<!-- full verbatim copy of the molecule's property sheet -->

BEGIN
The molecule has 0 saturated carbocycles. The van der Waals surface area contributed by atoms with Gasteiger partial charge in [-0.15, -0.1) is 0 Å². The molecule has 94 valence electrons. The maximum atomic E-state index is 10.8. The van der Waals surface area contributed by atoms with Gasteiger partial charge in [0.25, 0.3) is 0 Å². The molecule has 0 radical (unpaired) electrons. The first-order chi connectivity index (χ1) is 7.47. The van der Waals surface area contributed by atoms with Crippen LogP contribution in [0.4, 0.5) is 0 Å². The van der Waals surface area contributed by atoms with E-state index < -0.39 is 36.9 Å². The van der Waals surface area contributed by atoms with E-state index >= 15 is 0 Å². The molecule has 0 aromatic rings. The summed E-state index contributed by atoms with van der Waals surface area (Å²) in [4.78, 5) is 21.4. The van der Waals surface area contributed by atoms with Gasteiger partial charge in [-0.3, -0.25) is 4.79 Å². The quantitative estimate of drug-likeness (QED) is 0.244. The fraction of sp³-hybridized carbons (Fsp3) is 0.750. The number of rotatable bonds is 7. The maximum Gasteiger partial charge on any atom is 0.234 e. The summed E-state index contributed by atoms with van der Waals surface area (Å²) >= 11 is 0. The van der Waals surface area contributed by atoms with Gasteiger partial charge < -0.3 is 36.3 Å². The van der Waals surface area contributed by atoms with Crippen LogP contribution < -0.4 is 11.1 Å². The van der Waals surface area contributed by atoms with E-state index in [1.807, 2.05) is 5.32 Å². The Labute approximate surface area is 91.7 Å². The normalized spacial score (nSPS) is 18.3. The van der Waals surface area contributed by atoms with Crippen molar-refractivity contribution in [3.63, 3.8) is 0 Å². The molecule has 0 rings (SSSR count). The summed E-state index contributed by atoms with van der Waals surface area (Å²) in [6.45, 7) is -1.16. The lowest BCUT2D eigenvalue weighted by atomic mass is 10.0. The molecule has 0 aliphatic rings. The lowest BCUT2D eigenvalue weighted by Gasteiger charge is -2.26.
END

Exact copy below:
The molecule has 0 saturated carbocycles. The van der Waals surface area contributed by atoms with Gasteiger partial charge in [-0.15, -0.1) is 0 Å². The molecule has 94 valence electrons. The maximum atomic E-state index is 10.8. The van der Waals surface area contributed by atoms with Gasteiger partial charge in [0.25, 0.3) is 0 Å². The molecule has 0 radical (unpaired) electrons. The first-order chi connectivity index (χ1) is 7.47. The van der Waals surface area contributed by atoms with Crippen LogP contribution in [0.4, 0.5) is 0 Å². The van der Waals surface area contributed by atoms with E-state index < -0.39 is 36.9 Å². The van der Waals surface area contributed by atoms with E-state index >= 15 is 0 Å². The molecule has 0 aromatic rings. The summed E-state index contributed by atoms with van der Waals surface area (Å²) in [4.78, 5) is 21.4. The van der Waals surface area contributed by atoms with Gasteiger partial charge in [-0.3, -0.25) is 4.79 Å². The quantitative estimate of drug-likeness (QED) is 0.244. The fraction of sp³-hybridized carbons (Fsp3) is 0.750. The number of rotatable bonds is 7. The maximum Gasteiger partial charge on any atom is 0.234 e. The summed E-state index contributed by atoms with van der Waals surface area (Å²) >= 11 is 0. The van der Waals surface area contributed by atoms with Gasteiger partial charge < -0.3 is 36.3 Å². The van der Waals surface area contributed by atoms with Crippen LogP contribution < -0.4 is 11.1 Å². The van der Waals surface area contributed by atoms with E-state index in [1.807, 2.05) is 5.32 Å². The Labute approximate surface area is 91.7 Å². The normalized spacial score (nSPS) is 18.3. The van der Waals surface area contributed by atoms with Crippen molar-refractivity contribution in [3.63, 3.8) is 0 Å². The molecule has 0 rings (SSSR count). The summed E-state index contributed by atoms with van der Waals surface area (Å²) in [6.45, 7) is -1.16. The lowest BCUT2D eigenvalue weighted by atomic mass is 10.0. The molecule has 0 aliphatic rings. The lowest BCUT2D eigenvalue weighted by Gasteiger charge is -2.26.